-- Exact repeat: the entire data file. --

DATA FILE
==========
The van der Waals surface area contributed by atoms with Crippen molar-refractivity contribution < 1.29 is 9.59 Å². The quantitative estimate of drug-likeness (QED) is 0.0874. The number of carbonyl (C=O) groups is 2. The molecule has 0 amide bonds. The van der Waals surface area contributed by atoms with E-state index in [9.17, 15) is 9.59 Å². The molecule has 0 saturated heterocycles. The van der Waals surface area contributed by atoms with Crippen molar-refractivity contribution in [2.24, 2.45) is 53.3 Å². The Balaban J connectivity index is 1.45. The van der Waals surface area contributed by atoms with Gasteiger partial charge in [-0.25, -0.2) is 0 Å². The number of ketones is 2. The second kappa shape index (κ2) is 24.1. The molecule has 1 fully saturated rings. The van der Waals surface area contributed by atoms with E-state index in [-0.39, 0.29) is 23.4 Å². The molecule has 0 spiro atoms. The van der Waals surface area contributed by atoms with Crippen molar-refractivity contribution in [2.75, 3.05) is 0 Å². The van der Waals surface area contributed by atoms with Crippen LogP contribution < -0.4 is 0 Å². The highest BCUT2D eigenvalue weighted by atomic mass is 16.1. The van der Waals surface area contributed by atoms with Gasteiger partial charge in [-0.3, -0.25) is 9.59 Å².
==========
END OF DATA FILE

The van der Waals surface area contributed by atoms with Crippen molar-refractivity contribution < 1.29 is 9.59 Å². The quantitative estimate of drug-likeness (QED) is 0.0874. The number of carbonyl (C=O) groups is 2. The molecule has 0 amide bonds. The van der Waals surface area contributed by atoms with E-state index in [9.17, 15) is 9.59 Å². The molecule has 0 saturated heterocycles. The van der Waals surface area contributed by atoms with Crippen molar-refractivity contribution in [2.24, 2.45) is 53.3 Å². The Balaban J connectivity index is 1.45. The van der Waals surface area contributed by atoms with Gasteiger partial charge in [-0.25, -0.2) is 0 Å². The number of ketones is 2. The second kappa shape index (κ2) is 24.1. The molecule has 1 fully saturated rings. The van der Waals surface area contributed by atoms with E-state index in [-0.39, 0.29) is 23.4 Å². The molecule has 0 spiro atoms. The van der Waals surface area contributed by atoms with Crippen molar-refractivity contribution in [2.75, 3.05) is 0 Å². The van der Waals surface area contributed by atoms with Crippen LogP contribution < -0.4 is 0 Å². The highest BCUT2D eigenvalue weighted by atomic mass is 16.1. The van der Waals surface area contributed by atoms with Gasteiger partial charge in [-0.3, -0.25) is 9.59 Å².